John Seabrook doesn’t believe communicators are in danger of losing their jobs to machines that can write anytime soon. To the contrary, the author and The New Yorker writer says artificial intelligence could actually help communicators by improving the quality of their work.

“AI isn't going to take your job as a PR person, but it could enhance your job so you're not doing meaningless stuff — but instead the things humans are good at,” Seabrook said.

Seabrook’s comments were part of panel discussion Wednesday at PRovoke Media’s North America Summit, which explored the role AI could play in modernizing media relations. Sarah Bruning Meron, IBM’s VP of corporate communications, also participated in the discussion, moderated by Aaron Kwittken, founder of KWT Global and Prophet, an AI-driven platform that helps communicators predict media interest in stories.

Seabrook speaks from experience, having explored the question of whether computers can write for The New Yorker. Among his takeaways: While computers can’t replicate the skill and artistry real people bring to communications, they could, by contrast, make the industry’s output look really good.

“AI writing is going to make the human writing more valued, sort of like how mass-produced clothes make couture more valuable,” he said.

Meron said there is a role for AI in producing the kinds of communications that don’t need that human touch such as, say, earnings and events announcements. “The dirty little secret is there is a fair amount of work that is not a human intelligence task and not a high intelligence task.”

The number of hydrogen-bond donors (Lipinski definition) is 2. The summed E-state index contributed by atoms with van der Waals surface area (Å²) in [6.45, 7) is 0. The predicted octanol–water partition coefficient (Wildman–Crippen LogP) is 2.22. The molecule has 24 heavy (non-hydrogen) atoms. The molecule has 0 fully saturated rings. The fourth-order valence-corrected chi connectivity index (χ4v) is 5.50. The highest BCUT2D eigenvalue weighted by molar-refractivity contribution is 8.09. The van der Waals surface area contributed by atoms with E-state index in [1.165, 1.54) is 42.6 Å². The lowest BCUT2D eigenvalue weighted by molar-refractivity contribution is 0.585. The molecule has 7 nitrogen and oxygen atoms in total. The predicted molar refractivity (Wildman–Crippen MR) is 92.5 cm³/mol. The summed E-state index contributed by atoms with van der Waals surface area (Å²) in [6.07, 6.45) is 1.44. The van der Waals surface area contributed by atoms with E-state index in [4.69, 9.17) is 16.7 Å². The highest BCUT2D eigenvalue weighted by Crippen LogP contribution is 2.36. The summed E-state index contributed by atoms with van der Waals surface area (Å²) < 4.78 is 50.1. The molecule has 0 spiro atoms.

Meron said she’d welcome computers taking over that part of the job so she could spend time on “higher value tasks.”

“If my computer could get me 80% of the way there, I welcome that,” she said.

Seabrook warned, however, that there could be ramifications to the PR industry farming out some of its tasks to machines, particularly when it comes to penning and distributing press releases. The “nightmare would be some machine spitting out these things,” raising the number of pitches he receives daily from 200 to, say, 2,000.

And, he said, machines simply aren’t capable of pitching what grabs his attention: a really good story.

“The thing I’m looking for is not a person or a trend. What I want is a story and if you can give me a story you have given me an immensely valuable thing,” he said, adding that the notion of narrative “is a very human thing that is very complex.

“And I don’t see any sign of AI coming close to knowing what's a good story and what’s not,” he said.